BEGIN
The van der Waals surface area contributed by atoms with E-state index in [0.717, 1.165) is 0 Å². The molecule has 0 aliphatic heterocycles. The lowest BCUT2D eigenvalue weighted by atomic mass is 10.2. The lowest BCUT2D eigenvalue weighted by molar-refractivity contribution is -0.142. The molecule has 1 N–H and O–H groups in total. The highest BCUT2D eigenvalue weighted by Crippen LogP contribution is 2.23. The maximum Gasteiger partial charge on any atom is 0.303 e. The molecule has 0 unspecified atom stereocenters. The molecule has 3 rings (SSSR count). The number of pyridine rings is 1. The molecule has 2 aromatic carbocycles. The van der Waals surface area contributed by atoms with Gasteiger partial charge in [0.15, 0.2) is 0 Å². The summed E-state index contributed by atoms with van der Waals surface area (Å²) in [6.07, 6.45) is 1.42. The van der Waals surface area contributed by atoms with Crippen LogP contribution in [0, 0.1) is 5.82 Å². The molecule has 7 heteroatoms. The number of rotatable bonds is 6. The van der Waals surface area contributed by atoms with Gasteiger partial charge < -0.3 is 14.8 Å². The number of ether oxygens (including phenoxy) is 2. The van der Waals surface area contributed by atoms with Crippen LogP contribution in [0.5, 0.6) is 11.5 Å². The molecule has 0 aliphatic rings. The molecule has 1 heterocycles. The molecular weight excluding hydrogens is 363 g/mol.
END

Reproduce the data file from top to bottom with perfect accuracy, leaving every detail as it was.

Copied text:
The van der Waals surface area contributed by atoms with E-state index in [0.717, 1.165) is 0 Å². The molecule has 0 aliphatic heterocycles. The lowest BCUT2D eigenvalue weighted by atomic mass is 10.2. The lowest BCUT2D eigenvalue weighted by molar-refractivity contribution is -0.142. The molecule has 1 N–H and O–H groups in total. The highest BCUT2D eigenvalue weighted by Crippen LogP contribution is 2.23. The maximum Gasteiger partial charge on any atom is 0.303 e. The molecule has 0 unspecified atom stereocenters. The molecule has 3 rings (SSSR count). The number of pyridine rings is 1. The molecule has 2 aromatic carbocycles. The van der Waals surface area contributed by atoms with Gasteiger partial charge in [0.15, 0.2) is 0 Å². The summed E-state index contributed by atoms with van der Waals surface area (Å²) in [6.07, 6.45) is 1.42. The van der Waals surface area contributed by atoms with Crippen LogP contribution in [0, 0.1) is 5.82 Å². The molecule has 7 heteroatoms. The number of rotatable bonds is 6. The van der Waals surface area contributed by atoms with Gasteiger partial charge < -0.3 is 14.8 Å². The number of ether oxygens (including phenoxy) is 2. The van der Waals surface area contributed by atoms with Crippen LogP contribution in [0.5, 0.6) is 11.5 Å². The molecule has 0 aliphatic rings. The molecule has 1 heterocycles. The molecular weight excluding hydrogens is 363 g/mol.